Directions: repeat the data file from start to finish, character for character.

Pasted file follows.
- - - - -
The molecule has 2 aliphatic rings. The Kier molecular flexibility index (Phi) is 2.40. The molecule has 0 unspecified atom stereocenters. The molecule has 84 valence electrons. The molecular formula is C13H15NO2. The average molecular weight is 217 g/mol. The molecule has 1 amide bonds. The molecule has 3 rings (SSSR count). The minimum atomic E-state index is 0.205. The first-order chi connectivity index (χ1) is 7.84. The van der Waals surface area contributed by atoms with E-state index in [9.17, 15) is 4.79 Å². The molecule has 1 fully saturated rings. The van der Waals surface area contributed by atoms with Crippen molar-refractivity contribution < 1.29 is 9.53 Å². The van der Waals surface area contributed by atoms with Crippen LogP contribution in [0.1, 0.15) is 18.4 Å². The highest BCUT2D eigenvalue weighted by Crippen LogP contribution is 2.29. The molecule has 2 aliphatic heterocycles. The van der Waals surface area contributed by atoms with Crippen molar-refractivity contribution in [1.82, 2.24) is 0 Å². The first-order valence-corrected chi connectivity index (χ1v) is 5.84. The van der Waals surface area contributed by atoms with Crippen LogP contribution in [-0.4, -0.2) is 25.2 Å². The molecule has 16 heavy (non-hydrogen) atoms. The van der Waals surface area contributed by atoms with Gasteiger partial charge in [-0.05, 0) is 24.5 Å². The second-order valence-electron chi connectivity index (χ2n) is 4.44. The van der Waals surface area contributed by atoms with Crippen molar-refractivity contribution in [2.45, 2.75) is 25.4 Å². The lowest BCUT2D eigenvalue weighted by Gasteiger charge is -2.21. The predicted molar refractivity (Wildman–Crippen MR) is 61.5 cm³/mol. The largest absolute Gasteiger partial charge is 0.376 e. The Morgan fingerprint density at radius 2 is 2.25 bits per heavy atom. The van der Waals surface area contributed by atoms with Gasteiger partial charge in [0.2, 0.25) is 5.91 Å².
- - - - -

The molecule has 2 aliphatic rings. The Kier molecular flexibility index (Phi) is 2.40. The molecule has 0 unspecified atom stereocenters. The molecule has 84 valence electrons. The molecular formula is C13H15NO2. The average molecular weight is 217 g/mol. The molecule has 1 amide bonds. The molecule has 3 rings (SSSR count). The minimum atomic E-state index is 0.205. The first-order chi connectivity index (χ1) is 7.84. The van der Waals surface area contributed by atoms with E-state index in [9.17, 15) is 4.79 Å². The molecule has 1 fully saturated rings. The van der Waals surface area contributed by atoms with Crippen molar-refractivity contribution < 1.29 is 9.53 Å². The van der Waals surface area contributed by atoms with Crippen LogP contribution in [0.1, 0.15) is 18.4 Å². The highest BCUT2D eigenvalue weighted by Crippen LogP contribution is 2.29. The molecule has 2 aliphatic heterocycles. The van der Waals surface area contributed by atoms with Crippen molar-refractivity contribution in [1.82, 2.24) is 0 Å². The first-order valence-corrected chi connectivity index (χ1v) is 5.84. The van der Waals surface area contributed by atoms with Crippen LogP contribution in [-0.4, -0.2) is 25.2 Å². The molecule has 16 heavy (non-hydrogen) atoms. The van der Waals surface area contributed by atoms with Gasteiger partial charge in [-0.05, 0) is 24.5 Å². The second-order valence-electron chi connectivity index (χ2n) is 4.44. The van der Waals surface area contributed by atoms with Crippen molar-refractivity contribution in [2.45, 2.75) is 25.4 Å². The lowest BCUT2D eigenvalue weighted by Gasteiger charge is -2.21. The predicted molar refractivity (Wildman–Crippen MR) is 61.5 cm³/mol. The largest absolute Gasteiger partial charge is 0.376 e. The Morgan fingerprint density at radius 2 is 2.25 bits per heavy atom. The van der Waals surface area contributed by atoms with Gasteiger partial charge in [0.2, 0.25) is 5.91 Å².